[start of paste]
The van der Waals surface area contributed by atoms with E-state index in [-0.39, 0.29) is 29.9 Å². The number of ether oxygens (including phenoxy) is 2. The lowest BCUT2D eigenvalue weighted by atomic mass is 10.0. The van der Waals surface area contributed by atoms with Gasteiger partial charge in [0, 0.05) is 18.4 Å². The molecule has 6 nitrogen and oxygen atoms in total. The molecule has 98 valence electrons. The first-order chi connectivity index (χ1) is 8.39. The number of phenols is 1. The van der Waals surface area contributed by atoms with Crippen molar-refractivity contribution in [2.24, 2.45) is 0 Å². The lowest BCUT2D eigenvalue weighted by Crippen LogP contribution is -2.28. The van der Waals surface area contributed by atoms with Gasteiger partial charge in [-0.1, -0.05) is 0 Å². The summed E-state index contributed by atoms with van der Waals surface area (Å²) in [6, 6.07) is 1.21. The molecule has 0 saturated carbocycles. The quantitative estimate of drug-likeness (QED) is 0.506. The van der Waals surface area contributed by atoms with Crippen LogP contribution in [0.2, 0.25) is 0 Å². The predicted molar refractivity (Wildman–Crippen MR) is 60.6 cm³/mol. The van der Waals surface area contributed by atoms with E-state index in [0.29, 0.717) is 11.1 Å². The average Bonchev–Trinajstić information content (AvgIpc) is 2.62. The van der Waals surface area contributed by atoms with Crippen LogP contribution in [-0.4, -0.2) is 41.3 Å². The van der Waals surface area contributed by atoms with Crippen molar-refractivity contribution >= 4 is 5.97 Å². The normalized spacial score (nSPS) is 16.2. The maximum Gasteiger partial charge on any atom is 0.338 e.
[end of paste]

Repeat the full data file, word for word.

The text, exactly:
The van der Waals surface area contributed by atoms with E-state index in [-0.39, 0.29) is 29.9 Å². The number of ether oxygens (including phenoxy) is 2. The lowest BCUT2D eigenvalue weighted by atomic mass is 10.0. The van der Waals surface area contributed by atoms with Gasteiger partial charge in [0, 0.05) is 18.4 Å². The molecule has 6 nitrogen and oxygen atoms in total. The molecule has 98 valence electrons. The first-order chi connectivity index (χ1) is 8.39. The number of phenols is 1. The van der Waals surface area contributed by atoms with Crippen molar-refractivity contribution in [2.24, 2.45) is 0 Å². The lowest BCUT2D eigenvalue weighted by Crippen LogP contribution is -2.28. The van der Waals surface area contributed by atoms with Gasteiger partial charge in [-0.1, -0.05) is 0 Å². The summed E-state index contributed by atoms with van der Waals surface area (Å²) in [6, 6.07) is 1.21. The molecule has 0 saturated carbocycles. The quantitative estimate of drug-likeness (QED) is 0.506. The van der Waals surface area contributed by atoms with Crippen LogP contribution in [0.2, 0.25) is 0 Å². The predicted molar refractivity (Wildman–Crippen MR) is 60.6 cm³/mol. The van der Waals surface area contributed by atoms with E-state index in [0.29, 0.717) is 11.1 Å². The average Bonchev–Trinajstić information content (AvgIpc) is 2.62. The van der Waals surface area contributed by atoms with Crippen LogP contribution in [-0.4, -0.2) is 41.3 Å². The van der Waals surface area contributed by atoms with Crippen molar-refractivity contribution >= 4 is 5.97 Å². The normalized spacial score (nSPS) is 16.2. The maximum Gasteiger partial charge on any atom is 0.338 e.